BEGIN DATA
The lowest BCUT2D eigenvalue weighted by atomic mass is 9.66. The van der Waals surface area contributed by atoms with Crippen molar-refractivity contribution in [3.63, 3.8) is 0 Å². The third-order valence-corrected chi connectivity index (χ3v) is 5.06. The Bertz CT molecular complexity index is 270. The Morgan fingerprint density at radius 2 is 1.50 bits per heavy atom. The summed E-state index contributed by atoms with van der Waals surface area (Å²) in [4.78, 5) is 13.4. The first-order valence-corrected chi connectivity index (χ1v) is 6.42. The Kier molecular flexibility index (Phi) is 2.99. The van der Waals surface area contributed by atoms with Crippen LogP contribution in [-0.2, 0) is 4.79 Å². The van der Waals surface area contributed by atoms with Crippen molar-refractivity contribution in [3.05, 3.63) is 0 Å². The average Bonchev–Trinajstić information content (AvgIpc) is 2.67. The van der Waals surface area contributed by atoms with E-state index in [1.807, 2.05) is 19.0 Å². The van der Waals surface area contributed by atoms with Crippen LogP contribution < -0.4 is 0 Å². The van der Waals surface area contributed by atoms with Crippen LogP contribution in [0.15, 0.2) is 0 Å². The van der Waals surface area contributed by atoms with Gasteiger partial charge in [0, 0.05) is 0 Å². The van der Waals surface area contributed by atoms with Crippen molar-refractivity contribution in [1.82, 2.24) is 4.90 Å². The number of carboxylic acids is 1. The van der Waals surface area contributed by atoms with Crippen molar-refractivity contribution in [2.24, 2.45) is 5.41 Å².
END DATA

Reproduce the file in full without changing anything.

The lowest BCUT2D eigenvalue weighted by atomic mass is 9.66. The van der Waals surface area contributed by atoms with Crippen molar-refractivity contribution in [3.63, 3.8) is 0 Å². The third-order valence-corrected chi connectivity index (χ3v) is 5.06. The Bertz CT molecular complexity index is 270. The Morgan fingerprint density at radius 2 is 1.50 bits per heavy atom. The summed E-state index contributed by atoms with van der Waals surface area (Å²) in [4.78, 5) is 13.4. The first-order valence-corrected chi connectivity index (χ1v) is 6.42. The Kier molecular flexibility index (Phi) is 2.99. The van der Waals surface area contributed by atoms with Crippen LogP contribution in [-0.2, 0) is 4.79 Å². The van der Waals surface area contributed by atoms with Crippen molar-refractivity contribution in [3.05, 3.63) is 0 Å². The average Bonchev–Trinajstić information content (AvgIpc) is 2.67. The van der Waals surface area contributed by atoms with E-state index in [1.807, 2.05) is 19.0 Å². The van der Waals surface area contributed by atoms with Crippen LogP contribution < -0.4 is 0 Å². The van der Waals surface area contributed by atoms with Crippen LogP contribution in [0.15, 0.2) is 0 Å². The van der Waals surface area contributed by atoms with Gasteiger partial charge in [0, 0.05) is 0 Å². The van der Waals surface area contributed by atoms with Crippen molar-refractivity contribution in [1.82, 2.24) is 4.90 Å². The number of carboxylic acids is 1. The van der Waals surface area contributed by atoms with Crippen molar-refractivity contribution in [2.24, 2.45) is 5.41 Å².